Influenza led to 127 deaths in Asheville between October 1918 and February 1919. Among the dead was Benjamin “Ben” Harrison Wolfe, who died Oct. 19, 1918. The 25-year-old newspaperman perished inside his mother’s boardinghouse on Spruce Street in downtown Asheville, a week shy of his 26th birthday. Among those present during his demise was Wolfe’s younger brother and future author Thomas.
The loss of Ben haunted Thomas throughout his life. In a May 1923 letter to his mother, Julia, the then 22-year-old aspiring writer reflected on the devastation he and his mother experienced while sitting with Ben in his final hours:
“I think of a boy of twenty-six years heaving his life away, and gasping to regain it, I think of the frightened glare in his eyes and the way he seizes my hands, and cries ‘What have you come home for[?]’ I think of the lie that trembles in my throat, I think of a woman who sits with a face as white and set as if cut from marble, and whose fingers can not be unclasped from his hand. And the boy of eighteen sees and knows for the first time that more than a son is dying, that part of a mother is being buried before her, — life in death, that something which she nursed and bore, something out of her blood, out of her life, is taken away.”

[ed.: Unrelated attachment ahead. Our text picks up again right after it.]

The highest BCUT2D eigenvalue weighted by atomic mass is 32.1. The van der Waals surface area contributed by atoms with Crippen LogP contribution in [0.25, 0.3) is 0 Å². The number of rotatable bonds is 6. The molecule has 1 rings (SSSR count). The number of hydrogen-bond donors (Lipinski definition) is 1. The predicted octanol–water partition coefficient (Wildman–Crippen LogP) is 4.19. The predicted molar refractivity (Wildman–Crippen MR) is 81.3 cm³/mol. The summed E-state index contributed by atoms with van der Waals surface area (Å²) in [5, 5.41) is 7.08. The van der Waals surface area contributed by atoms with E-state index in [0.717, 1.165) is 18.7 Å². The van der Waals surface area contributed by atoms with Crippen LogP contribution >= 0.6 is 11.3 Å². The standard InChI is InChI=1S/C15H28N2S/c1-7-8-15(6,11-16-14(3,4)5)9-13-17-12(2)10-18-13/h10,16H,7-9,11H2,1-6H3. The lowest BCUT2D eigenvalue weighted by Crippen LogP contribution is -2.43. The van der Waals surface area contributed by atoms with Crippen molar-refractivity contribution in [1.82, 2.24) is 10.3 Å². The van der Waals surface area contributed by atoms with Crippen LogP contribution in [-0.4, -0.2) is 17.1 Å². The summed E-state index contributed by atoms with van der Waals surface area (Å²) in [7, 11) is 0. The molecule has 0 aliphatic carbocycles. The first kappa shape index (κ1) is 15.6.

Years later, in a May 1929 missive to his sister Mabel Wolfe Wheaton, Thomas revealed the lasting impact of Ben’s death. “I think the Asheville I knew died for me when Ben died,” he writes. “I have never forgotten him and I never shall. I think that his death affected me more than any other event in my life.”
Shortly thereafter, on Oct. 18, 1929, Thomas celebrated the publication of his debut novel, Look Homeward, Angel. A work of autobiographical fiction, the book’s final chapters examine Ben’s death, whose fictionalized version is also named Ben.
“Ben’s thin lips were lifted, in constant grimace of torture and strangulation, above his white somehow dead-looking teeth, as inch by inch he gasped a thread of air into his lungs,” Thomas writes in the novel. “And the sound of his gasping — loud, hoarse, rapid, unbelievable, filling the room, and orchestrating every moment in it — gave to the scene its final note of horror.”
Later in the chapter, after Ben’s last breath, Wolfe describes a moment among the surviving family members:
“The light had been re-shaded: he lay, like his own shadow, in all his fierce gray lonely beauty. And as they looked and saw his bright eyes already blurred with death, and saw the feeble beating flutter of his poor thin breast, the strange wonder, the dark rich miracle of his life surged over them its enormous loveliness. They grew quiet and calm, they plunged below all the splintered wreckage of their lives, they drew together in a superb communion of love and valiance, beyond horror and confusion, beyond death.”
Editor’s note: This concludes our series on the 1918 influenza. Previous articles can be read at the following links: avl.mx/73d, avl.mx/73e, avl.mx/73f, avl.mx/74z, avl.mx/750 and avl.mx/751. Spelling and punctuation are preserved from the original documents. Special thanks to the Thomas Wolfe Memorial for research assistance.